What about issues of race, age, and gender in the hiring process?

I had these concerns when I started. I am in my mid-40’s and I am female. Another apprentice in the .NET cohort is an African-American female. We talked about this a lot during the process, and I think we kind of bonded because there are so few women in this profession. It turned out to be a non-issue when hiring came up. It probably does exist to some extent, but I don’t think these issues matter nearly as much as we’ve been led to believe.

I also talked with Jennie (one of the partners and a business owner) about age-ism in particular when she conducted my mock interview. She said that presentation wins. If I was a fuddy-duddy, middle-aged looking, dowdy woman, it might be an issue during the interview process. But I look and act younger than I actually am, I physically take care of myself, I try to dress stylishly, and have a young-ish attitude. I’m definitely not saying be immature, but embrace the positive qualities of the younger generation: flexibility, enthusiasm, passion. Employers definitely like these qualities, which is why they are attracted to younger applicants. Show them during the interview that you have these, as well. Don’t be jaded or negative.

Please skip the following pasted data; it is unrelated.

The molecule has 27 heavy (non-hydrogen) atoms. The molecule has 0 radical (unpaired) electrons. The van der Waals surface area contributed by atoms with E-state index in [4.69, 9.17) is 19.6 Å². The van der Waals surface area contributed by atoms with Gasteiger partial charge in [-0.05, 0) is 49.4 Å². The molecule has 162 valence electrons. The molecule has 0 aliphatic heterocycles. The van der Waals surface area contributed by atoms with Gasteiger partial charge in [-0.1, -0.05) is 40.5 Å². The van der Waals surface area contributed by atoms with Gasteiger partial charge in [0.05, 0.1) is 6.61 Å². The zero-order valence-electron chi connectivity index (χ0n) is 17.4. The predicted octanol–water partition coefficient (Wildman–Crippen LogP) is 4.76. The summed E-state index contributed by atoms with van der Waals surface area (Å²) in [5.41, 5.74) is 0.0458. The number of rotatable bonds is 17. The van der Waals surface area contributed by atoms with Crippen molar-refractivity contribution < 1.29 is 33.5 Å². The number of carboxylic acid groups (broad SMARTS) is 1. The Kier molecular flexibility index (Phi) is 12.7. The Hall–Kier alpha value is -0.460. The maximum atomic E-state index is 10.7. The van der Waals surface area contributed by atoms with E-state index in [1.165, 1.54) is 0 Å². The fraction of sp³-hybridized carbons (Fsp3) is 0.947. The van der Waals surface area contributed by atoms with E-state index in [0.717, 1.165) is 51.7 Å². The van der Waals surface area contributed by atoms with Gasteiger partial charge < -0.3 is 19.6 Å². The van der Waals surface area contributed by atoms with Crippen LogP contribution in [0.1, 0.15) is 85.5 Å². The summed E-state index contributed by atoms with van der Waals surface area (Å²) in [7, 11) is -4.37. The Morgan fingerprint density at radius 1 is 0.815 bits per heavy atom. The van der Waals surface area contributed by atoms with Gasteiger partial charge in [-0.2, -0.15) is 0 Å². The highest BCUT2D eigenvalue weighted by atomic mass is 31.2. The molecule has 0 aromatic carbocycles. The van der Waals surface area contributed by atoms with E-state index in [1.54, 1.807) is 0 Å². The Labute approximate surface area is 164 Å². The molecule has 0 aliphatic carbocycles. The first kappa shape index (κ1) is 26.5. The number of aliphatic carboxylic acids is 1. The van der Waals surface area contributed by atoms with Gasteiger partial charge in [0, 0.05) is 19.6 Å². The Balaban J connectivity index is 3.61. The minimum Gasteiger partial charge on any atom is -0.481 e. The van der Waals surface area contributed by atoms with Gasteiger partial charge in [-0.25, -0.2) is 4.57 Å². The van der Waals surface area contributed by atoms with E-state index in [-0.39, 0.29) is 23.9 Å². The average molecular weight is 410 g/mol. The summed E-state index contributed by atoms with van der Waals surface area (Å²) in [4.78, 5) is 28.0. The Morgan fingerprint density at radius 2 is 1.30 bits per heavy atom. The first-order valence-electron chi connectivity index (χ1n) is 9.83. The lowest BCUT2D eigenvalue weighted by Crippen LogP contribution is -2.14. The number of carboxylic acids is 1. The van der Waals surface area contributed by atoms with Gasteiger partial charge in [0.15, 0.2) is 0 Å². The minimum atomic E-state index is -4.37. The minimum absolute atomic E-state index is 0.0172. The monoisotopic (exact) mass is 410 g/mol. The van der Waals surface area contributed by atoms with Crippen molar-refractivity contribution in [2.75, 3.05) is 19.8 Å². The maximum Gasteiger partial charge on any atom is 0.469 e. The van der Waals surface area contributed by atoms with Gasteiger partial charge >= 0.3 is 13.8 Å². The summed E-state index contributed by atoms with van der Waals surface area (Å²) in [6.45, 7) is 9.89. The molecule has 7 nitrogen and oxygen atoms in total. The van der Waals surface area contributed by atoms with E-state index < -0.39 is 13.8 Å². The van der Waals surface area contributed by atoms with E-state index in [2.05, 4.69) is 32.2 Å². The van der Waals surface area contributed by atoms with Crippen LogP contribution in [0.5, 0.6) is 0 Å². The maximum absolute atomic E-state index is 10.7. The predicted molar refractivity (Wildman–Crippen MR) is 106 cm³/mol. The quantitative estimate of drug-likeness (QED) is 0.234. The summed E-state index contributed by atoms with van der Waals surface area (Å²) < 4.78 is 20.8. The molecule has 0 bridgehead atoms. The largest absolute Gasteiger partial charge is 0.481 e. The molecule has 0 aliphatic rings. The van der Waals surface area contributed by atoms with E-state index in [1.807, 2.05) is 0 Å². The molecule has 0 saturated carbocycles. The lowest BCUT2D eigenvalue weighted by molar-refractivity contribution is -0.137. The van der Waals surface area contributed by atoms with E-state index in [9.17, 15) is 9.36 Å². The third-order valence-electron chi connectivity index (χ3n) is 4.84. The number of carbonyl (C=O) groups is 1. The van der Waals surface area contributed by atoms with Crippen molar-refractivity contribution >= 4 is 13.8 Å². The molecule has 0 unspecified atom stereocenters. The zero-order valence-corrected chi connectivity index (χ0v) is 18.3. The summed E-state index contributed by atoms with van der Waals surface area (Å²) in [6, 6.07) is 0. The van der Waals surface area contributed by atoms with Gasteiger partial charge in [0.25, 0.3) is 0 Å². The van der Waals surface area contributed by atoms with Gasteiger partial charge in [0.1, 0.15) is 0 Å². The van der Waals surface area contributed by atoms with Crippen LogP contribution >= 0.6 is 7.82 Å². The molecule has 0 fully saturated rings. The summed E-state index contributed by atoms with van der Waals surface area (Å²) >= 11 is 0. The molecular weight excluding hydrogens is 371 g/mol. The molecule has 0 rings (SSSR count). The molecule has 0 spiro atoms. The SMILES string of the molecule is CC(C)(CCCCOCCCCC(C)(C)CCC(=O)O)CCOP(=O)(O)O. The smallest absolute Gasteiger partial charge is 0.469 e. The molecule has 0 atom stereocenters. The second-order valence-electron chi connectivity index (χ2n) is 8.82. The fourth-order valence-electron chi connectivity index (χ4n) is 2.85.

On an interesting side note, my current job is on a team of five developers, and four of us are women!